Japan Geoscience Union Meeting 2019

Presentation information

[E] Poster

M (Multidisciplinary and Interdisciplinary) » M-IS Intersection

[M-IS07] Astrobiology

Thu. May 30, 2019 5:15 PM - 6:30 PM Poster Hall (International Exhibition Hall8, Makuhari Messe)

convener:Hikaru Yabuta(Hiroshima University, Department of Earth and Planetary Systems Science), Seiji Sugita(Department of Earth and Planetary Science, Graduate School of Science Sciece, The University of Tokyo), Misato Fukagawa(National Astronomical Observatory of Japan), Fujishima Kosuke(Tokyo Institute of Technology, Earth-Life Science Institute)

[MIS07-P12] Formation Process of A Glycine's Precursor Candidate, CH3NH2

*Taiki Suzuki1,2, Liton Majumdar3, Masatoshi Ohishi2 (1.National Institutes of Natural Sciences Astrobiology Center, 2.National Astronomical Observatory of Japan, 3.NASA Jet Propulsion Laboratory (JPL))

Keywords:radio astronomy, chemical modeling, prebiotic molecules

As [1] argued, the comets and meteorites may have provided a large amount of prebiotic molecules to the early Earth. An attempt to understand the origins of life must necessarily begin with detailed studies of the formation and evolution of complex organic molecules (COMs), products of complex chemistry that most likely starts in molecular clouds and continues within the protoplanetary disk.
Since the amino acids are the essential building blocks of life, the search for amino acids and their complex organic precursors at different stages of star and planet formation is one of the exciting topics in modern astronomy. Recently, volatile glycine (NH2CH2COOH) was detected in the coma of comet 67P/Churyumov-Gerasimenko by the ROSINA mass spectrometer [2], also giving clues about glycine's interstellar origin. However, the survey observations of glycine toward ISM have been not successful. Therefore, revealing the formation pathways to glycine is important for astrochemistry and astrobiology not only to know the promising glycine-rich sources for future surveys but also to understand the general chemical evolution of N-bearing molecules in the ISM.
In this context, we performed the chemical modeling study for the high-mass star, with the possible formation processes of glycine with theoretically and/or experimentally suggested formation paths [3]. We suggested that glycine was efficiently formed through the following reactions: First, the hydrogenation process to HCN leads to the formation of CH2NH and CH3NH2 on interstellar grain surface (HCN + 2H => CH2NH, and then CH2NH + 2H => CH3NH2). Then, the destruction of CH3NH2 by radicals will form CH2NH2. Finally, CH2NH2 and COOH radical react to form glycine. For this test, a key molecule would be CH3OH, whose formation process is well known. Both experiments and theoretical works suggested that CH3OH is built via grain surface hydrogenation processes to CO (CO + 2H => H2CO, and then H2CO + 2H => CH3OH). If CH3NH2 is also produced through hydrogenation process, “CH3NH2/CH3OH” ratio should be well reproduced by the modeling. However, it was difficult to test this formation process due to the very limited number of previous CH3NH2 observations.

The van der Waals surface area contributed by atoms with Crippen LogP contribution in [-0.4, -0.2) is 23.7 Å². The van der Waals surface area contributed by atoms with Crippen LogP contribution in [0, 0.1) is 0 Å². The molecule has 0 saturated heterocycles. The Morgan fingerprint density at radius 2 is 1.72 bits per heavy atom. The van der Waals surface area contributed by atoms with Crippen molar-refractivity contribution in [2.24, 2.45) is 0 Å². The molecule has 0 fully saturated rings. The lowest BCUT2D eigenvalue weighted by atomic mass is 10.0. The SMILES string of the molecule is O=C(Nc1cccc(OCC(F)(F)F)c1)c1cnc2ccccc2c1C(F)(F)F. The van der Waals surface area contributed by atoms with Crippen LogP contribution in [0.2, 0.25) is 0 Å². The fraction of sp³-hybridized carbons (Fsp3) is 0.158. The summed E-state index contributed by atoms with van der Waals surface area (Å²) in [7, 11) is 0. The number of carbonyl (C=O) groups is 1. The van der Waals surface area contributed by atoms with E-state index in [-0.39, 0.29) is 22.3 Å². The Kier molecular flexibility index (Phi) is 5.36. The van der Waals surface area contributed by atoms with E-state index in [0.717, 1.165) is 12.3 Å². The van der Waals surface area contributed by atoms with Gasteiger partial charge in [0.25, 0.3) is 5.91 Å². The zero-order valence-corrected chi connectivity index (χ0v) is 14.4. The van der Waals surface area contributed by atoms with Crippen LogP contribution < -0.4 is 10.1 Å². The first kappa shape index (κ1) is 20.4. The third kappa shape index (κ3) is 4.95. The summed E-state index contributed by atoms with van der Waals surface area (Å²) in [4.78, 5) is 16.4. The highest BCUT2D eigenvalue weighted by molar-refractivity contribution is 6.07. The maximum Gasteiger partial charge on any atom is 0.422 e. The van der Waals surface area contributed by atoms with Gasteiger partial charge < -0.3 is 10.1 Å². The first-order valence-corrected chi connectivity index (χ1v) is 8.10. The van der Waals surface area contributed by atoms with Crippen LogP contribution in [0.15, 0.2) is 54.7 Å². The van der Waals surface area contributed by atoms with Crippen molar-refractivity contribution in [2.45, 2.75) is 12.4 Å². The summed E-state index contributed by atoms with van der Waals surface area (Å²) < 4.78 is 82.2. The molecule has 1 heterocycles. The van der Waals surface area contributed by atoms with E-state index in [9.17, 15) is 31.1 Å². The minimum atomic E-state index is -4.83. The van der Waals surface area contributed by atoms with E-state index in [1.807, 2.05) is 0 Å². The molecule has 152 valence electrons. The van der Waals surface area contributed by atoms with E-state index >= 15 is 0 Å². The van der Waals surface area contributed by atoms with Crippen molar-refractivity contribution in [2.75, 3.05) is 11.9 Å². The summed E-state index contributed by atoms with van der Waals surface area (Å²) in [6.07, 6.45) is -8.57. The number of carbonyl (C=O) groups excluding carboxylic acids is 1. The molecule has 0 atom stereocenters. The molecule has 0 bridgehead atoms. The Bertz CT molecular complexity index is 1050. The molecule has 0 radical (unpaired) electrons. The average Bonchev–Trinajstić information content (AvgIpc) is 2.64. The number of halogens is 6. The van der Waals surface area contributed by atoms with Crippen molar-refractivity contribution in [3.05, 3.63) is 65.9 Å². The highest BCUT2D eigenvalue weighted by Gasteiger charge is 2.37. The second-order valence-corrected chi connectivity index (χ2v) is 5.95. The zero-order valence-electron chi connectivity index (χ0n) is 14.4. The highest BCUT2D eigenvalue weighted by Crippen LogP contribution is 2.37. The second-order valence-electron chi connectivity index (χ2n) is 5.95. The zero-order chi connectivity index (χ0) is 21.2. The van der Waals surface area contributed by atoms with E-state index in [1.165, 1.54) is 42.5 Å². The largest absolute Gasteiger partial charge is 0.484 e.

With this motivation, we performed the observation of CH3NH2 and CH3OH with ALMA toward high mass star-forming regions, G10.47+0.03, NGC6334I, W51 e1/e2, and G31.41+0.3. As a result, both of CH3OH and CH3NH2 were detected toward all sources. The molecular abundances were derived with rotation diagram method. The high excitation temperatures of 100 and 200 K and compact distributions suggest that CH3NH2 emissions originate from the hot and dense regions. The observed molecular abundance ratio, “CH3NH2/CH3OH” ranges from 0.2 to 2.1. The low “CH3NH2/CH3OH” ratio of 0.2 is close to our modeling, supporting that CH3NH2 is the product of the hydrogenation process in those sources. However, the higher “CH3NH2/CH3OH” ratio of nearly two, observed toward NGC6334I MM1, could not be reproduced with our modeling under the possible parameter range. Thus, our chemical modeling would not correctly reproduce the physics or chemistry of such CH3NH2-rich sources. Further studies of such sources will enable us to promote our knowledge of glycine chemistry and provide us with promising sources for future glycine surveys.

[1] Ehrenfreund (2002), Rep. Prog. Phys. 65 1427
[2] Altwegg et al. (2016), Sci, 2, e1600285
[3] Suzuki et al, (2018), ApJ, 825, 51